Know the basics
What is microscopic colitis?
Microscopic colitis is a genetic disease occurs when inflammation of the large intestine (colon) appears and causes persistent watery diarrhea.
There are two types of microscopic colitis:
- Collagenous colitis, in which a thick layer of protein (collagen) develops in colon tissue when observed by microscope;
- Lymphocytic colitis, in which white blood cells (lymphocytes) increase in colon tissue when observed by microscope.
How common is microscopic colitis?
More women than men have collagenous colitis; lymphocytic colitis affects men and women equally. People are usually first diagnosed in their 50s or 60s. You can minimize the chance of having hernias by reducing your risk factors. Please discuss with your doctor for further information.
Know the symptoms
What are the symptoms of microscopic colitis?
The main symptom is chronic watery, non-bloody diarrhea. It often starts quite suddenly.Diarrhea may be constant or come and go. Other symptoms are:
- Pain, cramps, or bloating in the abdomen (belly);
- Weight loss;
- Fecal incontinence causing dehydration.
There may be some signs or symptoms not listed above. If you have any concerns about a symptom, please consult your doctor.
When should I see my doctor?
If you have watery diarrhea that lasts more than a few days, contact your doctor so that your condition can be diagnosed and properly treated. Everyone’s body acts differently. It is always best to discuss with your doctor what is best for your situation.
Know the causes
What causes microscopic colitis?
It’s not clear what causes the inflammation of the colon found in microscopic colitis. Researchers believe that the causes may include:
- Medications that can irritate the lining of the colon;
- Bacteria that produce toxins that irritate the lining of the colon;
- Viruses that trigger inflammation;
- Immune system problems, such as rheumatoid arthritis or celiac disease, that occur when your body’s immune system attacks healthy tissues.
Know the risk factors
What increases my risk for microscopic colitis?
What increases your risk for microscopic colitis?
Risk factors for microscopic colitis include:
- Age and gender. Microscopic colitis is most common in people ages 50 to 70 and more common in women than men.
- Immune system problems. People with microscopic colitis sometimes also have an autoimmune disorder, such as celiac disease, thyroid disease or rheumatoid arthritis.
- Smoking. Recent research studies have shown an association between tobacco smoking and microscopic colitis, especially in people ages 16 to 44.
Some research studies indicate that using certain medications may increase your risk of microscopic colitis. But not all studies agree. Medications linked to the condition include:
- Aspirin, acetaminophen (®Tylenol, others), and ibuprofen (®Advil,®Motrin IB, others);
- Proton pump inhibitors, including lansoprazole;
- Acarbose (®Precose);
- Ranitidine (®Zantac);
- Selective serotonin reuptake inhibitors, such as sertraline (®Zoloft);
Understand the diagnosis & treatment
The information provided is not a substitute for any medical advice. ALWAYS consult with your doctor for more information.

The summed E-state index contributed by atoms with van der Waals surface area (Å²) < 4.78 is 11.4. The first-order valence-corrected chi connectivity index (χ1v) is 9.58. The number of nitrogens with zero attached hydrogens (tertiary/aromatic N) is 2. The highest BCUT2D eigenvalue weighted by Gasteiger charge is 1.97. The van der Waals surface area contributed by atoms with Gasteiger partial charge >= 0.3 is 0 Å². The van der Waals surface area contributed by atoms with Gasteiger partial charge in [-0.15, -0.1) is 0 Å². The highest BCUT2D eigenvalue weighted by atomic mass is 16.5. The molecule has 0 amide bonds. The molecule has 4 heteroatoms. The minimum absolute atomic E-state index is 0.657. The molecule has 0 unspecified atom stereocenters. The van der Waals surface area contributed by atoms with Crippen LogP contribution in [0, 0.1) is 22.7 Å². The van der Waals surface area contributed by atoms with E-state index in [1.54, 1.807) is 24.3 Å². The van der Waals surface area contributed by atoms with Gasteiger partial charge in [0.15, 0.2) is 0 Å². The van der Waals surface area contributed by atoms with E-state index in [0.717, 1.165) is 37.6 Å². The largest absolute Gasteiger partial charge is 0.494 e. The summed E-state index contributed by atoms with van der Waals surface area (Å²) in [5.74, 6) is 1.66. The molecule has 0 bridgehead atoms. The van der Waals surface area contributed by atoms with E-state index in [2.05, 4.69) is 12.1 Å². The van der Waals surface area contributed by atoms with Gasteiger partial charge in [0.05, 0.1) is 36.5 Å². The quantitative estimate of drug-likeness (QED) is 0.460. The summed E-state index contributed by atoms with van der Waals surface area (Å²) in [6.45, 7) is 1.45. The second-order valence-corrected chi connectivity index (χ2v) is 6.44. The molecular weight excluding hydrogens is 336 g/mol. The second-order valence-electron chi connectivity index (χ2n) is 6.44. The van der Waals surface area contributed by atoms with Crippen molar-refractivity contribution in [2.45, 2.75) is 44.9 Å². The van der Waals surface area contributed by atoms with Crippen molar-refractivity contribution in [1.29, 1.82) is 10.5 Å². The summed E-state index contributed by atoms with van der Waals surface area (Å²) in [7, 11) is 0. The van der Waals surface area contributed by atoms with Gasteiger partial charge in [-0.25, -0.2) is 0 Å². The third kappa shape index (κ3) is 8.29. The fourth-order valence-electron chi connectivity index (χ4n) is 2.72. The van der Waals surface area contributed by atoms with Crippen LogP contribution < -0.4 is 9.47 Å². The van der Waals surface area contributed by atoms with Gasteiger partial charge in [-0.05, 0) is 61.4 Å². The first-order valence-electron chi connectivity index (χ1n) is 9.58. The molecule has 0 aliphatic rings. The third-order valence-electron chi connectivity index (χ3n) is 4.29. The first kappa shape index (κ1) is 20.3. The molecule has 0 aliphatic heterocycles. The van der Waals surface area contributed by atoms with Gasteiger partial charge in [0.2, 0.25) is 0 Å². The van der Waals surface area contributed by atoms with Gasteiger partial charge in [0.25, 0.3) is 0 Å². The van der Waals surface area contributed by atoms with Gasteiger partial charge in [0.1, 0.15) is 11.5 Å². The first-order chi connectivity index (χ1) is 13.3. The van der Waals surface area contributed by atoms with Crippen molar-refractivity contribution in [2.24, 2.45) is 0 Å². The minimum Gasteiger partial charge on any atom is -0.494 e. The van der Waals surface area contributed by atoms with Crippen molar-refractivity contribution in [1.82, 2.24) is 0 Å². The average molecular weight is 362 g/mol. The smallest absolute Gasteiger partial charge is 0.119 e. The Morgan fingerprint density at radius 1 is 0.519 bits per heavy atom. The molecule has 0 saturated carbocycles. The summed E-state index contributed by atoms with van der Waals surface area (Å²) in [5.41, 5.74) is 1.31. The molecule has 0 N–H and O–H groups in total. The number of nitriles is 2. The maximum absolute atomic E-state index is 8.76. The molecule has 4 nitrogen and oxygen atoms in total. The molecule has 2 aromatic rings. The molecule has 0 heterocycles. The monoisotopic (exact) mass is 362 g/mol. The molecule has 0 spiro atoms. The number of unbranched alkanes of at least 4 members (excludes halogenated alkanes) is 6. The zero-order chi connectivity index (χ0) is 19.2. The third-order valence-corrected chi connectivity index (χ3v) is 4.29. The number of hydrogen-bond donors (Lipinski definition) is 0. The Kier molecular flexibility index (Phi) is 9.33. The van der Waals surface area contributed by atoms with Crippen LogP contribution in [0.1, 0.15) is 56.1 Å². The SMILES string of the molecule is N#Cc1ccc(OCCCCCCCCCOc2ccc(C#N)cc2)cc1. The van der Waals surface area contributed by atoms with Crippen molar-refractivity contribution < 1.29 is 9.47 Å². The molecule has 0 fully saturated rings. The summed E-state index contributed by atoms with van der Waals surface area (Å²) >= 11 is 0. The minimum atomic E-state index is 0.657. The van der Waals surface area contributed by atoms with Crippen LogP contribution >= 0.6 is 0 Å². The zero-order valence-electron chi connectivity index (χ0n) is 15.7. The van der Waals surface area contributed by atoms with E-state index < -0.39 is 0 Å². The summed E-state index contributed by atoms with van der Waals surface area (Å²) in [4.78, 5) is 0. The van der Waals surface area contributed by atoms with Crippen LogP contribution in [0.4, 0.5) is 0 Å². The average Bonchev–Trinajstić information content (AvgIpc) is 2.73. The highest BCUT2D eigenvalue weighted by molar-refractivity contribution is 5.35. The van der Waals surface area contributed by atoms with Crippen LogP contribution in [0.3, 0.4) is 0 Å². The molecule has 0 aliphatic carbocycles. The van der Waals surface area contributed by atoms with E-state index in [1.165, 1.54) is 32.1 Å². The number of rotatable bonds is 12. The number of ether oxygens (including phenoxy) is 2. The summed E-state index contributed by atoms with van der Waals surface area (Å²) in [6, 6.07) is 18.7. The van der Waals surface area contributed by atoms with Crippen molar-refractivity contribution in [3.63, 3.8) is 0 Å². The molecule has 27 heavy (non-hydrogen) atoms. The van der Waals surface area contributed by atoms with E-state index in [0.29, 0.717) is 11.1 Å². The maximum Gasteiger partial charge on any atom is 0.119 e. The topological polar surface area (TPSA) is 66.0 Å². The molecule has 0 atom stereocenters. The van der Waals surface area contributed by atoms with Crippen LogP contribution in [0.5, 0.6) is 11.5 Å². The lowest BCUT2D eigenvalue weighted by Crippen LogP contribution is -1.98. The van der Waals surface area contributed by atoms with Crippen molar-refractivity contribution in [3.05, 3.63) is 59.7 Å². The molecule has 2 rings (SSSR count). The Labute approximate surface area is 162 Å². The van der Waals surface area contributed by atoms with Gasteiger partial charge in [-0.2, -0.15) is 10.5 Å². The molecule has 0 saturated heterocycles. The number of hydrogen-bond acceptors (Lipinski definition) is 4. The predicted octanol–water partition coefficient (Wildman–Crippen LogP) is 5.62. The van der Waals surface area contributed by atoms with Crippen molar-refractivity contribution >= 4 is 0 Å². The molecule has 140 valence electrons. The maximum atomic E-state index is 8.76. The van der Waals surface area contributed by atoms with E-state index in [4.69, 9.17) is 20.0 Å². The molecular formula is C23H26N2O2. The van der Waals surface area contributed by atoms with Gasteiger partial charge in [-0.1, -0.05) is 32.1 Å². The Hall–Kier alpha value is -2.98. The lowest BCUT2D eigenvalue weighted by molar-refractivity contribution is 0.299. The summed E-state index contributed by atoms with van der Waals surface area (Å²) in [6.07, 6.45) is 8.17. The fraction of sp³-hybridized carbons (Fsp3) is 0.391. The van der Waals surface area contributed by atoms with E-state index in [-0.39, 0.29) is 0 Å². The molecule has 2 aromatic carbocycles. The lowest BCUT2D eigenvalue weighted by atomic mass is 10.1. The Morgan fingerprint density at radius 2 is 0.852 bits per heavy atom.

How is microscopic colitis diagnosed?
Lifestyle changes to stop diarrhea are usually tried first. The amount of fat in the diet is reduced, foods that contain caffeine or lactose are avoided, and NSAIDs are stopped.
If these changes aren’t enough, drugs are tried. Medicines such as bismuth sub-salicylate (®Pepto-Bismol), loperamide (®Imodium), or the combination diphenoxylate and atropine (®Lomotil) may help diarrhea. Bulking agents (psyllium, methylcellulose) may also help. Anti-inflammatory medicines, such as mesalamine, sulfasalazine, and steroids including budesonide, reduce inflammation.
How is microscopic colitis treated?
The doctor may suspect microscopic diarrhea based on the medical history and physical exam. In addition, other tests may be done include:
- Stool test or blood test;
- Endoscopic biopsy;
- Internal sigmoidoscopy.
Lifestyle changes & home remedies
What are some lifestyle changes or home remedies that can help me manage microscopic colitis?
The following lifestyles and home remedies might help you cope with microscopic colitis :
- Avoid eating problem foods such as fat, caffeine, and lactose (milk sugar found in dairy products). Avoid spicy foods and alcohol. Stay away from foods that cause gas and diarrhea: carbonated beverages, raw fruits, and vegetables such as beans, cauliflower, broccoli, and cabbage.
- Talk to your doctor about using pain relievers other than NSAIDs. NSAIDs can worsen diarrhea.
- Ask your doctor whether you should drink an oral rehydration solution (ORS). Severe diarrhea can cause dehydration. An ORS has the right amounts of water, salts, and sugar to replace body fluids.
- Look into eating a gluten-free diet. Microscopic colitis may respond to this diet.
If you have any questions, please consult with your doctor to better understand the best solution for you.
Hello Health Group does not provide medical advice, diagnosis or treatment.
Ferri, Fred. Ferri’s Netter Patient Advisor. Philadelphia, PA: Saunders / Elsevier, 2012. Download version.
Porter, R. S., Kaplan, J. L., Homeier, B. P., & Albert, R. K. (2009). The Merck manual home health handbook. Whitehouse Station, NJ, Merck Research Laboratories. Page 593.
Microscopic colitis. http://www.mayoclinic.org/diseases-conditions/microscopic-colitis/basics/definition/con-20026232. Accessed August 12, 2016.
Review Date: May 30, 2016 | Last Modified: January 4, 2017